Nina Abramzon

Nina Abramzon

Professor, Physics and Astronomy, College of Science


Plasma Application Research
  I study the effects of atmospheric pressure plasmas on surface modification. The applications of the surface treatment work studied in the our lab include biofilm growth prevention, enhancement of the binding of antibodies to glass surfaces, and reduction of bone cement failure. I use optical emission spectroscopy to study different plasma characteristics, such as composition and temperature in order to understand the mechanisms beyond the plasma process. I collaborate on these projects with faculty from Biology, Physics and Material Science. Some of the instruments in the lab include three SURFX atmospheric pressure plasma reactors and various spectrometers including Optics spectrometers HR 4000 Ocean and an Acton SP2156 Spectrometer with PIXIS100 CCD detector.



Physic Education and Outreach

  • Research experience through the curriculum project: evaluating the benefits of providing research experience to students as part of the curriculum in the lab courses for undergraduate physics majors including the use of state-of-the-art equipment, scientific writing, and peer review. Because of the expense and amount of faculty time required to support student research many physics students will not have the opportunity to work under a mentor on original research as undergraduates. However, many of the key elements that make undergraduate research a valuable learning experience can be incorporated into courses that are part of the standard undergraduate curriculum, making the benefits of research experience available to a broader base of students. My goal is to find effective elements from research that can be introduced throughout the curriculum, these elements include working with state of the art spectroscopy equipment, writing professional journal style papers that are reviewed by peers and the instructor, and giving a research presentation. This work includes my recent work on the Achieve Scholars Project, through which in collaboration with other faculty I am developing and piloting a sophomore level early career research course that aims at starting research training early as well as experiments for the Advance Lab.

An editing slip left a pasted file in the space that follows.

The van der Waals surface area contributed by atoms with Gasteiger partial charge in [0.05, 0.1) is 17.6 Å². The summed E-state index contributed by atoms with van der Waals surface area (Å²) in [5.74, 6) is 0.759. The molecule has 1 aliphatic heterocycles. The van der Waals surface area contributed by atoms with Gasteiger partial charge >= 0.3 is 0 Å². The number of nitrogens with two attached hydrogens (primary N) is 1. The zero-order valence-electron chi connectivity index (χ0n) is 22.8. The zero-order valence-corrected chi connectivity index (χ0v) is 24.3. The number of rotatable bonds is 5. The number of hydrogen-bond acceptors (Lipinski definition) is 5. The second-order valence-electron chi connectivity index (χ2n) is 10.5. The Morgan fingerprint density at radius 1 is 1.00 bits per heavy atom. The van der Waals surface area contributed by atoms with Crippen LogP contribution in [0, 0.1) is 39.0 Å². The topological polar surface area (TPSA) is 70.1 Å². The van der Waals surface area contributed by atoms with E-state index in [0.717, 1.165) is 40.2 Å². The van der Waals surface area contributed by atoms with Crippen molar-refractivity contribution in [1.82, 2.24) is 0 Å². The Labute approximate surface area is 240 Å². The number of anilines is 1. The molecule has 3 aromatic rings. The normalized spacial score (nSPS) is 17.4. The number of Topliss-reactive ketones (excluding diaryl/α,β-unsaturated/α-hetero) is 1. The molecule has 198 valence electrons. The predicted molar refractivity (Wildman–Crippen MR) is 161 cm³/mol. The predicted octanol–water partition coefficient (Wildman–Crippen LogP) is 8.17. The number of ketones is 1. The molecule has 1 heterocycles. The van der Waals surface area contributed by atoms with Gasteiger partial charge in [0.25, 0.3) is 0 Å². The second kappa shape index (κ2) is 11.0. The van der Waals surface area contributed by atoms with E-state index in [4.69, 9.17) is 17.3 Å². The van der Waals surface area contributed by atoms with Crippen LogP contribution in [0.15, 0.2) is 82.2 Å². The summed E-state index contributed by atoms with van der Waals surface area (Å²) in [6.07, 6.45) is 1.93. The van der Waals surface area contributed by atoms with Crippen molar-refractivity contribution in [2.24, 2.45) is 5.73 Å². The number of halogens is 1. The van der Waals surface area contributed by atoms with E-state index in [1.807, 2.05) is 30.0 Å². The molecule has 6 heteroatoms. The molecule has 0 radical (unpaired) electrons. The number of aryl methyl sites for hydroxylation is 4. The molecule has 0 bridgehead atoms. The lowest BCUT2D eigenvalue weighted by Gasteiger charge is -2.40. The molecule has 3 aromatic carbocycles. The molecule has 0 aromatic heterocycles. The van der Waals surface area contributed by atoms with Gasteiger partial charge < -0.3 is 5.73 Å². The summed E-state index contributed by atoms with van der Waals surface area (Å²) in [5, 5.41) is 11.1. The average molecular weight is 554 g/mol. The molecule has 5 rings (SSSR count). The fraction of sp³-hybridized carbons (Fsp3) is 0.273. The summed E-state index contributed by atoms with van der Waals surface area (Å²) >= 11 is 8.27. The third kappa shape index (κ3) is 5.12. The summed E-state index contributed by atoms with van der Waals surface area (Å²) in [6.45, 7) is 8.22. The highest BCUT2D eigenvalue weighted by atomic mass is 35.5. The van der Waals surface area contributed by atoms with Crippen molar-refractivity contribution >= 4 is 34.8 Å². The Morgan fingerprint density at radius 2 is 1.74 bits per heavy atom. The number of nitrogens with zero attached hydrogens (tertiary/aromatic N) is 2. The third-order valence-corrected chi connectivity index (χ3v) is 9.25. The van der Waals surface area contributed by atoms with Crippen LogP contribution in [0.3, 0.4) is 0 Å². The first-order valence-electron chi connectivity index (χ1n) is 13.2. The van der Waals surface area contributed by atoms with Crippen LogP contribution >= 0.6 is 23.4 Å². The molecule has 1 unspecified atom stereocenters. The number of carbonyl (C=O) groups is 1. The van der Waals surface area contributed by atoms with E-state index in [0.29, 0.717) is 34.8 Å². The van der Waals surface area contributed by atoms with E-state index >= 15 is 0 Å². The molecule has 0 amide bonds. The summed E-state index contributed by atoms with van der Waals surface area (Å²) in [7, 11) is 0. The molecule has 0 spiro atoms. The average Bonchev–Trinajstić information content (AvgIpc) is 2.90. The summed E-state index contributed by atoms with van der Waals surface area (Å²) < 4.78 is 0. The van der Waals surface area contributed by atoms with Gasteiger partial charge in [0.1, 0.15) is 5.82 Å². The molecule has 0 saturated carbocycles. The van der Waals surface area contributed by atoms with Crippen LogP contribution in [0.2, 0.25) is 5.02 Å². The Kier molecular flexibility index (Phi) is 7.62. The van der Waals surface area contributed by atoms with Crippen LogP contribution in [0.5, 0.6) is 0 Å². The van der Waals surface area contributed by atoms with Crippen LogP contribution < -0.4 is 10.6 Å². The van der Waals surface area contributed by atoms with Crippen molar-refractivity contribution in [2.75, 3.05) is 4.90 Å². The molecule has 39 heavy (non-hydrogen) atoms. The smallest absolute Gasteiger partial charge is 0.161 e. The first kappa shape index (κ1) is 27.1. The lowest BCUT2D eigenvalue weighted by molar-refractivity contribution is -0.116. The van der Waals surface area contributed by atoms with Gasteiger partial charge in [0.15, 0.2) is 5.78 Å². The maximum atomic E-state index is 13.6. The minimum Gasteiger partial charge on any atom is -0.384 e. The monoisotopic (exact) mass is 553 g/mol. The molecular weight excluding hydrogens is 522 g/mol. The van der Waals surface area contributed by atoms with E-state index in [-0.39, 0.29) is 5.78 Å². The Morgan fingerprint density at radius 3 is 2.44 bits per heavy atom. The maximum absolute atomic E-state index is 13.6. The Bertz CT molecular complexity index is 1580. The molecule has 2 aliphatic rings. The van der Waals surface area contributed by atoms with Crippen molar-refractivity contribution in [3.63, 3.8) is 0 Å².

• Affirmation and Utility Value Intervention: Values affirmation and Utility Value are interventions to boost outcomes for underrepresented undergraduate students in STEM. This project is done in collaboration with faculty in Social Psychology and Philosophy.
  • Women in Physics: STEM Identity study examining physics identity and gender on achievement and well-being outcomes. This project is done in collaboration with faculty in Social Psychology and Philosophy.

  • Improving the Attitude of Pre-service Elementary School Teachers towards Teaching Physics: evaluating an approach to change negative attitude of Pre-service Teachers towards physics by demonstrating the relevance of science teaching to the students in the course for pre-service elementary school teachers.